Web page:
Australia’s best value fresh produce in January: underwhelming greens are an excuse to make Greek salad | Food

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The fireworks may have passed, but summer fruit is still splashing colour on to grocery shelves.

“Your top two is definitely your peaches and nectarines. They’re right at the peak of the season,” says Luke Boulus, director at Westridge Fruit Market in Toowoomba. “The quality is really good, the price is really reasonable.”

In supermarkets, yellow and white flesh nectarines and peaches are between $3.90 and $4.50 a kilo and will likely come down further in price. Roast your peaches with vanilla, honey and thyme for a sweet and simple dessert, or make Thomasina Miers’ raspberry and nectarine sourdough pudding.

Nigel Slater’s apricot slice
Nigel Slater’s apricot slice. Photograph: Jonathan Lovekin/The Observer

Other stone fruits are also looking solid. Plums are widely available (about $6 a kilo), so try Julia Busuttil Nishimura’s plum and frangipane tart, and you should get in quick to make Nigel Slater’s apricot crumble slice as apricot season is ending soon.

With many growing regions in New South Wales and Victoria suffering at the hands of the rain before Christmas, Tasmanian cherries are the best quality. But director of Red Rich Fruits Matt Palise says “they are a little bit expensive because of the location” at between $15 and $20 a kilo.

Mangoes make a comeback

“In January, you’re going to see the most affordable mangoes of all season so far,” says Palise. Kensington Prides, which were scarce and expensive last month, along with all other varieties, are expected to be in better supply and about $2.50 to $3 each in coming weeks.

The owner of Rusty Grocer in Sydney, Russell Clarke, praises bananas, an unsung hero of summer fruit salads and smoothies. “Bananas are Mr Consistency,” he says.

Cavendish bananas are between $3 and $4 a kilo in supermarkets, and are expected to remain stable if the weather does not deteriorate.

Berries – increasingly good value year round – remain a safe bet for between $2 and $4 a punnet, and melons are also rolling in. Very sweet watermelons are about $2.50 a kilo, with a drop in price likely, and rock melons are about $4.50 each in supermarkets.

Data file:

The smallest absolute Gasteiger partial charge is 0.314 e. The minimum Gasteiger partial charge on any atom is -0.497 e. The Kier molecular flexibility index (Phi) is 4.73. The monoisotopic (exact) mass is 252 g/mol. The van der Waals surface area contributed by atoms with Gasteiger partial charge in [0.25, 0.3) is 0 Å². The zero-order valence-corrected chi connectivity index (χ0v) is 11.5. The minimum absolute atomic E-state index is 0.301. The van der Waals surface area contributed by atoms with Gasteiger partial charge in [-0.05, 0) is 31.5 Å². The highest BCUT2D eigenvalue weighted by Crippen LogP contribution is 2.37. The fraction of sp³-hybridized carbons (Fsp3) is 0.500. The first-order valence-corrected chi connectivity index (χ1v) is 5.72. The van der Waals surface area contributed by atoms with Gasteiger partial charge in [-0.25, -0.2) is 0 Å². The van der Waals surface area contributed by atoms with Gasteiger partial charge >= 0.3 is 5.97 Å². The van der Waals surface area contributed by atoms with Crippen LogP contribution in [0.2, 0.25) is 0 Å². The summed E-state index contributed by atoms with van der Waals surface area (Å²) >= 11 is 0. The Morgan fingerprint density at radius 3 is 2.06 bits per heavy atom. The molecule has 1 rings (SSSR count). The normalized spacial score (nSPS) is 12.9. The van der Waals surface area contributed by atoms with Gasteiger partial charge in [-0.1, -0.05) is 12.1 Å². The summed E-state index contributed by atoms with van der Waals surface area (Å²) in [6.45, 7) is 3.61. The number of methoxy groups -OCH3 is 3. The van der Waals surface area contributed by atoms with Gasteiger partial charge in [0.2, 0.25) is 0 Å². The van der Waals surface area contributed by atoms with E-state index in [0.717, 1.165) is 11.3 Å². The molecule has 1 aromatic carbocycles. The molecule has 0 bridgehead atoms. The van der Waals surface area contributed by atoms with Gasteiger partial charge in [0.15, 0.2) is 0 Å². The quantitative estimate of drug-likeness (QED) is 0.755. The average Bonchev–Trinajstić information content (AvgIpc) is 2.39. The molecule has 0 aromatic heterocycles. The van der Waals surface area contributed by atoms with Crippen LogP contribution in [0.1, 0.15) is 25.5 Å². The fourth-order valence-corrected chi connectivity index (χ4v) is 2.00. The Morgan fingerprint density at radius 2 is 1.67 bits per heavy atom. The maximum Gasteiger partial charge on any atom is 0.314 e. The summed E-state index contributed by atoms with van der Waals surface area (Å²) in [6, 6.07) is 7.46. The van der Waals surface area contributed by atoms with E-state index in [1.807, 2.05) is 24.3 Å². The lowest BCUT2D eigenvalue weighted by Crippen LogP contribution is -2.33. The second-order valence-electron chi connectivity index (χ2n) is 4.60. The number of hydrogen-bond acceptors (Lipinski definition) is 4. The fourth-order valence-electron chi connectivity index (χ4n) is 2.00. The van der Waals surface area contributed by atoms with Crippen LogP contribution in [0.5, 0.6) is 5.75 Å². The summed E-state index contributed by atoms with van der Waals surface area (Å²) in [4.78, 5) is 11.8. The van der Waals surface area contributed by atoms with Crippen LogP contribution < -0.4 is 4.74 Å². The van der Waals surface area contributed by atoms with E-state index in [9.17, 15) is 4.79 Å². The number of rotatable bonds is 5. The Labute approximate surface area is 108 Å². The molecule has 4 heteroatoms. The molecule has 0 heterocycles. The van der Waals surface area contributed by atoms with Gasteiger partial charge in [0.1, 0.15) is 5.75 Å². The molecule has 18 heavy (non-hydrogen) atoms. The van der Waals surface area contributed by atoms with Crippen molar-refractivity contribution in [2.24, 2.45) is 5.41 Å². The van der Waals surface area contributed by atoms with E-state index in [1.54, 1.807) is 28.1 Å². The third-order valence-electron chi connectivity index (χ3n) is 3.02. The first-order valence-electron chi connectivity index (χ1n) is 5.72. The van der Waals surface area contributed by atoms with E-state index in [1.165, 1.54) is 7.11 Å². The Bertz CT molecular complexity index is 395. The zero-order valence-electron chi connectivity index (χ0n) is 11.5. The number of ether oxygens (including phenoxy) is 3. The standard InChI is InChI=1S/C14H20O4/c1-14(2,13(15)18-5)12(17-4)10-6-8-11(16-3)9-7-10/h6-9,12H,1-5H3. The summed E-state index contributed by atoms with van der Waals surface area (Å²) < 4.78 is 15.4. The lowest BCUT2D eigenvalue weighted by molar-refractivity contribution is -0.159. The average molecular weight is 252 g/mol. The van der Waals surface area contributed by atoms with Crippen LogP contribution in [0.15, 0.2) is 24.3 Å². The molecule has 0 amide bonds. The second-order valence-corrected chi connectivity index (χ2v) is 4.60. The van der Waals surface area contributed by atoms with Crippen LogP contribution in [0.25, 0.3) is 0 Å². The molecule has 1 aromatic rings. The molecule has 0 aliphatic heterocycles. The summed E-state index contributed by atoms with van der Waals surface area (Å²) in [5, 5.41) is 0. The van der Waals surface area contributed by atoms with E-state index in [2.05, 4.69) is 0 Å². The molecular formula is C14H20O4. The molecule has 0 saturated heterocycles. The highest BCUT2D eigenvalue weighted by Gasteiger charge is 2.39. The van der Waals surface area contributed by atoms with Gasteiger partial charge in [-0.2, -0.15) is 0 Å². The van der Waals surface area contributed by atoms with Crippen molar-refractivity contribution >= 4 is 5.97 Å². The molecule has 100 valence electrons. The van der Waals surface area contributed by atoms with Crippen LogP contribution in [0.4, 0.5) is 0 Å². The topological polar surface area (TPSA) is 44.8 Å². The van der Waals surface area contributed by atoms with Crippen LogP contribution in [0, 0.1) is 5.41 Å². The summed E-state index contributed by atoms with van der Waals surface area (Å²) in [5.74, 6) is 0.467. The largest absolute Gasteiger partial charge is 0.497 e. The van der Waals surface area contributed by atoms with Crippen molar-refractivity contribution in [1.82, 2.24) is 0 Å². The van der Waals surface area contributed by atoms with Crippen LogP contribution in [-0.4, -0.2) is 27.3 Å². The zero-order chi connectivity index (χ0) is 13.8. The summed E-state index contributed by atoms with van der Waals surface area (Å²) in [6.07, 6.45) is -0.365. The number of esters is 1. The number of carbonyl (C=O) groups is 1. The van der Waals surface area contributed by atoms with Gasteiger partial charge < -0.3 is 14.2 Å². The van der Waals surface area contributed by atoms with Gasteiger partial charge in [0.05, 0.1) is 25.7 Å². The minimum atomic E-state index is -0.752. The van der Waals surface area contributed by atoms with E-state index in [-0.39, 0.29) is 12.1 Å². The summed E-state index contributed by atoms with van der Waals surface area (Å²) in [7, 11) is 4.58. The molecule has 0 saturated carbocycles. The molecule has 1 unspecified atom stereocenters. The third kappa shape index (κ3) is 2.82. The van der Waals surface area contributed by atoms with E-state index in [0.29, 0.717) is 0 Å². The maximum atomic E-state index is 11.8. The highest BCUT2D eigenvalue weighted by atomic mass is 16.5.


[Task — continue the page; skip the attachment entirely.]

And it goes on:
Between $1 and $2 each in supermarkets, avocados are also in their prime. Palise says you “can’t smash enough”.

Pay tribute to Bill Granger, godfather of avocado on toast and make some for breakfast, adding a dressing of lime juice, olive oil, salt and pepper, topped with chilli.

Greek salads are the best value

A wet Australian summer is proving a challenge for greens. Both the delicate salad leaves such as the baby spinach, rocket and watercress, as well as the hardier bunches such as silverbeet, kale, broccoli and cauliflower have all suffered in recent weeks.

“These storms and erratic weather through northern NSW and Queensland, that’s where most of the green leafy lines are coming from,” Palise says. “What comes through the supply chain will be good quality but it will just be a lot less than normal.”

Boulus says cos lettuce is “almost unprocurable” and iceberg lettuce, while still available at about $4 a head, has the potential to rise in price if wild weather continues.

Prices for alternative staples such as cabbage – now about $4 for half or $6.50 for a whole in supermarkets – have also risen.

With increased demand and not enough supply, green beans are rising in price (currently about $10 a kilo in supermarkets) and snow peas are sitting at about $28 a kilo.

Anna Jones’ potato salad
Anna Jones’ potato salad. Photograph: Anna Jones/The Guardian

Instead of the delicate greens, Boulus suggests buying “boring” staples: pumpkin (both jap and butternut), brushed potatoes and onions.

Roasted veg can also be adapted for summer, or you can try Anna Jones’ inventive white miso potato salad, though the accompanying asparagus is now imported, so has risen in price.

Palise, meanwhile, says Greek salad ingredients are still great value, and recommends sticking with cucumbers (Continentals are about $1.90 each, and Lebanese are just under $1), capsicums (red and green capsicums are cheapest at about $6.90) and tomatoes in salads.

All tomato varieties are available, with truss tomatoes cheapest at about $3.90 a kilo. Try Nigel Slater’s roast tomatoes, butter beans and gochujang, promising a marriage of spice and sweetness, if you are prepared to be patient roasting the tomatoes and slow cooking the onions.

One thing Clarke always tries to put in his fruit and veg boxes are large zucchinis. They are great for feeding the family and often overlooked by supermarkets and restaurants. At just over $1 each or about $6.50 a kilo in supermarkets, Clarke recommends making zucchinis stuffed with bolognese for the kids, or you can try Ottolenghi’s harrisa and yoghurt version.

Sour notes

Passion fruit is still unlikely to come down in price post-pavlova season and citrus is in short supply. Lemons are about $10 a kilo, so limes are a better alternative, particularly for the aforementioned zesty potatoes.

Navel oranges are now imported from the US, so you’re better off looking for Australian Valencia oranges (which can be found for about $4.99 a kilo).

Buy:
Avocado
Apricots
Bananas
Blueberries
Capsicum
Corn
Cucumber
Grapes
Mangoes
Nectarines
Onion
Peaches
Plums
Potato
Pumpkin
Raspberries
Rock melon
Strawberries
Sweet potato
Tomatoes
Watermelon
Zucchini

Watch:
Pawpaw (to become cheaper in a few weeks)

Avoid:
Asparagus
Beans
Kale
Salad leaves
Spinach

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